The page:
17 March 2017

Brussels has spoiled our appetite for fish and chips


Who would have guessed it? The tender ministrations of Brussels seem to have achieved something that so many others – Jamie Oliver to name but one – have failed to do: rationing the consumption of fish and chips in these isles.

We are informed today by the Marine Conservation Society that stocks of haddock in British waters are no longer sustainable. Thus this fish must join cod and plaice as being something we mustn’t eat. Because, you know, we don’t want the seas to be entirely vacuumed clean of little fishies, do we?

The Common Fisheries Policy started out in 1970, and when we joined the EU in 1973 we had to sign up to it. That scientific management of fish stocks was so successful over the decades that the Lisbon Treaty ensconced it as a sole competence of Brussels – an interesting point as competence would be something nice to see in this field. For what has happened, as the rationing shows, is that when the bureaucrats and the planners command the supply of something then supplies of that something vanish.

It’s all there in Garret Hardin’s Tragedy of the Commons. Where there’s an open access, what Hardin calls Marxian, resource, then that is just fine. If the regeneration capacity is greater than the annual demand, then all who want can have simply by taking.

But when that demand runs up against capacity, then demand must be limited in some manner otherwise the commons disappears. Hardin then explains that we can have a government – that is, regulatory – solution which he calls the socialist one. Or we can have a private property one, he says that is capitalist.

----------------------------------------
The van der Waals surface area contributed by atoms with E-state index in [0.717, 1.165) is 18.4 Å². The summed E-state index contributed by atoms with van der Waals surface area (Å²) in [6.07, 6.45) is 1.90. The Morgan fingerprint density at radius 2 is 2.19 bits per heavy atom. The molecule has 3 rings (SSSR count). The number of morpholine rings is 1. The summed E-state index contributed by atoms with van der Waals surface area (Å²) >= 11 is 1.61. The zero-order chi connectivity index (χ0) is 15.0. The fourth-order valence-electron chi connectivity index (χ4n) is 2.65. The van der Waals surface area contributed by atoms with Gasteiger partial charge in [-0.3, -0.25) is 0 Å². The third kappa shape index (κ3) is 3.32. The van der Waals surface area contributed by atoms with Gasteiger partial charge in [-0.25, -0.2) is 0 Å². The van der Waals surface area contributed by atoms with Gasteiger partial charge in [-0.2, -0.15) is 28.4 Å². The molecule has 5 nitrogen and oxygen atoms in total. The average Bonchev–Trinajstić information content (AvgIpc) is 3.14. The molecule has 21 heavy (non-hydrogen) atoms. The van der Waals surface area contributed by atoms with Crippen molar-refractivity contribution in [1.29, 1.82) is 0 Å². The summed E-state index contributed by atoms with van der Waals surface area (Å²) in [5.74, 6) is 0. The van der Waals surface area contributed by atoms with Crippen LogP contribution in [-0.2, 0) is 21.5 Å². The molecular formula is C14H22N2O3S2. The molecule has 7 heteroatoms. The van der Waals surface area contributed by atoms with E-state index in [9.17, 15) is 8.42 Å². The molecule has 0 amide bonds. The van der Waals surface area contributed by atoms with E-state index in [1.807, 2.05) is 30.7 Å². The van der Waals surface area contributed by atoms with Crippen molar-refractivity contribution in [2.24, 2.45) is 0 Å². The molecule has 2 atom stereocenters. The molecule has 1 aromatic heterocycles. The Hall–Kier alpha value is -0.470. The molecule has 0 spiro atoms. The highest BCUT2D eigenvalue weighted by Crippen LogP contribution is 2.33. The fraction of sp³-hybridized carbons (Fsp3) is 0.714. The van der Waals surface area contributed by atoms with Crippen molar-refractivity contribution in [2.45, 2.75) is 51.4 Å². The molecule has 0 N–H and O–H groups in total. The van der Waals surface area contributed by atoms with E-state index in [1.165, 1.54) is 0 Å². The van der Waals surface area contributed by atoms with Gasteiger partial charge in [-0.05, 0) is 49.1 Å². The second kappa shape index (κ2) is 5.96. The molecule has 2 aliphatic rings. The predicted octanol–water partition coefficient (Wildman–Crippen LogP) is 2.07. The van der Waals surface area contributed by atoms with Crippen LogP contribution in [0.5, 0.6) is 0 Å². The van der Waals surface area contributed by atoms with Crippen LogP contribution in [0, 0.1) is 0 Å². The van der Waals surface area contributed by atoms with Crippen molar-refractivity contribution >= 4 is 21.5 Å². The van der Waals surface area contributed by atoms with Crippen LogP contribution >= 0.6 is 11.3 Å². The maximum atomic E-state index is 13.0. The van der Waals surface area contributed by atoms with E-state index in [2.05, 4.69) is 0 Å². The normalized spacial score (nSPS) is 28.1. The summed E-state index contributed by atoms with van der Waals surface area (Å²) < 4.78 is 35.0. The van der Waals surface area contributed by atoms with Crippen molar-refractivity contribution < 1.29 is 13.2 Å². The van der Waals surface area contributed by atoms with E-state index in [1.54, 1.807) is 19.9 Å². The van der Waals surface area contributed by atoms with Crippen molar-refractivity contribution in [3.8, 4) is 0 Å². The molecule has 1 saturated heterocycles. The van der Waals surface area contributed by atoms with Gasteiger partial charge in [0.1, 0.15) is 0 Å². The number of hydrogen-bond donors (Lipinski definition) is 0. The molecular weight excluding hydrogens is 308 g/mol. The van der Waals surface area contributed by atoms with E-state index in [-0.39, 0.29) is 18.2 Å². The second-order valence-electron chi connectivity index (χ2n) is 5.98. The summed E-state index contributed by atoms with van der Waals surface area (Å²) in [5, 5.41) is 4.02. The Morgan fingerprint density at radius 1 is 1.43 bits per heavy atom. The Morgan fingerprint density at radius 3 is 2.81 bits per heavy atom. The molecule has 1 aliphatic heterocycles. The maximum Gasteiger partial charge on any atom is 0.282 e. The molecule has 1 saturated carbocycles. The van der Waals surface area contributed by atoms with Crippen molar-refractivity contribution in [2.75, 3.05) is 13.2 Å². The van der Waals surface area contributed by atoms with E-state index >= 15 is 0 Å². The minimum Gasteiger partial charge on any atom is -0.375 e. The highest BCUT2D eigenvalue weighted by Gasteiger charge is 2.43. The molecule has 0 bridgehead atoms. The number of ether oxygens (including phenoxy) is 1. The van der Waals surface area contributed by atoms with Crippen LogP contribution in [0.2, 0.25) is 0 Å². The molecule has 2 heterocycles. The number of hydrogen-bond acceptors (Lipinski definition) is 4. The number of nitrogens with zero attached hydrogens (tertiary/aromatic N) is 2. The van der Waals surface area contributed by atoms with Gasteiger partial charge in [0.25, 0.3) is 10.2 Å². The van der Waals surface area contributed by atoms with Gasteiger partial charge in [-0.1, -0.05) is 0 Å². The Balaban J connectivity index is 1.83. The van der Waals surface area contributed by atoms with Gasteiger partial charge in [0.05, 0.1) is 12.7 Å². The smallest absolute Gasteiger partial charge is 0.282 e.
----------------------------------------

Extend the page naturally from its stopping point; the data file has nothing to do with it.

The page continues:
Which option works depends upon the resource and the society surrounding it. So a private property approach won’t work with CO2, for example, but – as Ronald Coase got his Nobel for pointing out – it can indeed work with mining spoils and slag heaps.

Elinor Ostrom got her Nobel for pointing out the mythical third way: voluntary cooperation. Her insight was that some commons were neither private property nor governmentally controlled – and voluntary cooperation among those accessing meant that they did still exist. She also pointed out that this voluntary system broke down with groups of more than a couple of thousand humans. There’s not enough social revenge for breaking the rules for them to be enforceable over such a large number of people.

Which gives us our basic fishing economics background. If we allow anyone to go out and catch whatever they want, then the incentives are to take what they can before anyone else does. Therefore, we must limit access in order to leave a breeding stock for the future.

This could potentially be done in any of the three ways. Inshore fisheries probably rest in the Ostrom world, and we can leave the 50 or 100 people who live off one estuary to sort things out themselves.

The EU used the regulation approach to the deep-sea stuff and that obviously hasn’t worked. Rationing is indeed evidence that resource conservation methods are not working.

Which means we’ve got to try that third method, private property. Fortunately, various fisheries have tried this, usually by using Individual Transferable Quotas.

An ITQ is guaranteed long-term ownership of a certain amount of fish, much as a farmer owns his field. And when people own these assets, assets that potentially exist for decades or more, then they tend to conserve its productive capacity – much as farmers do with their fields. Where it has been done (various Alaskan and Australian examples are out there) it has been proved to work.

There’s one more key point to make. As this paper puts it:

“…the economic performance of fisheries depends on economic profit, not fish yield. The predictions of higher yields with reserves rely on intensive fishing pressures between reserves; the exorbitant costs of harvesting low-density populations erode profits.”

So economic profit is maximised when the fish population is well above what we usually term sustainable levels.

So all the evidence points to the fact that the private property method – for naked greed and capitalist profit – would lead to more fish in the oceans not fewer. And we could eat as much plaice, cod and haddock as we wished.

The sooner we leave the CFP, the better for all our diets.

Tim Worstall is senior fellow at the Adam Smith Institute